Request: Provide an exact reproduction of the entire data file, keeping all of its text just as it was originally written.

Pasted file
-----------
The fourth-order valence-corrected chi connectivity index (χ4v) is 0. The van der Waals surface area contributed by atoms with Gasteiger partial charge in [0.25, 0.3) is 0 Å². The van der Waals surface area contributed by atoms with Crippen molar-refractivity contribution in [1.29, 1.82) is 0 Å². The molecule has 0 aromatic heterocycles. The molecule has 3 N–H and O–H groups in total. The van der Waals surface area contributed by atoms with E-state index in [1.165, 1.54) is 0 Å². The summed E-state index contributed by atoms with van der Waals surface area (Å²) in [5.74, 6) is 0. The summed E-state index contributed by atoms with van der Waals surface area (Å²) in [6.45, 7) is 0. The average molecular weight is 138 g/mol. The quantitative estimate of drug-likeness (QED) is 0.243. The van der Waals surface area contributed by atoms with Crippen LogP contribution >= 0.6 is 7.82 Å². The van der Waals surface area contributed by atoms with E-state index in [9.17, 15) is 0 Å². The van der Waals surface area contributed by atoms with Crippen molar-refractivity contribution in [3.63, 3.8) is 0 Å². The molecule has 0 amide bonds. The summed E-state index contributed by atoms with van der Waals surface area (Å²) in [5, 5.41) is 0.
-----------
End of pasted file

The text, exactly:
The fourth-order valence-corrected chi connectivity index (χ4v) is 0. The van der Waals surface area contributed by atoms with Gasteiger partial charge in [0.25, 0.3) is 0 Å². The van der Waals surface area contributed by atoms with Crippen molar-refractivity contribution in [1.29, 1.82) is 0 Å². The molecule has 0 aromatic heterocycles. The molecule has 3 N–H and O–H groups in total. The van der Waals surface area contributed by atoms with E-state index in [1.165, 1.54) is 0 Å². The summed E-state index contributed by atoms with van der Waals surface area (Å²) in [5.74, 6) is 0. The summed E-state index contributed by atoms with van der Waals surface area (Å²) in [6.45, 7) is 0. The average molecular weight is 138 g/mol. The quantitative estimate of drug-likeness (QED) is 0.243. The van der Waals surface area contributed by atoms with Crippen LogP contribution >= 0.6 is 7.82 Å². The van der Waals surface area contributed by atoms with E-state index in [9.17, 15) is 0 Å². The van der Waals surface area contributed by atoms with Crippen molar-refractivity contribution in [3.63, 3.8) is 0 Å². The molecule has 0 amide bonds. The summed E-state index contributed by atoms with van der Waals surface area (Å²) in [5, 5.41) is 0.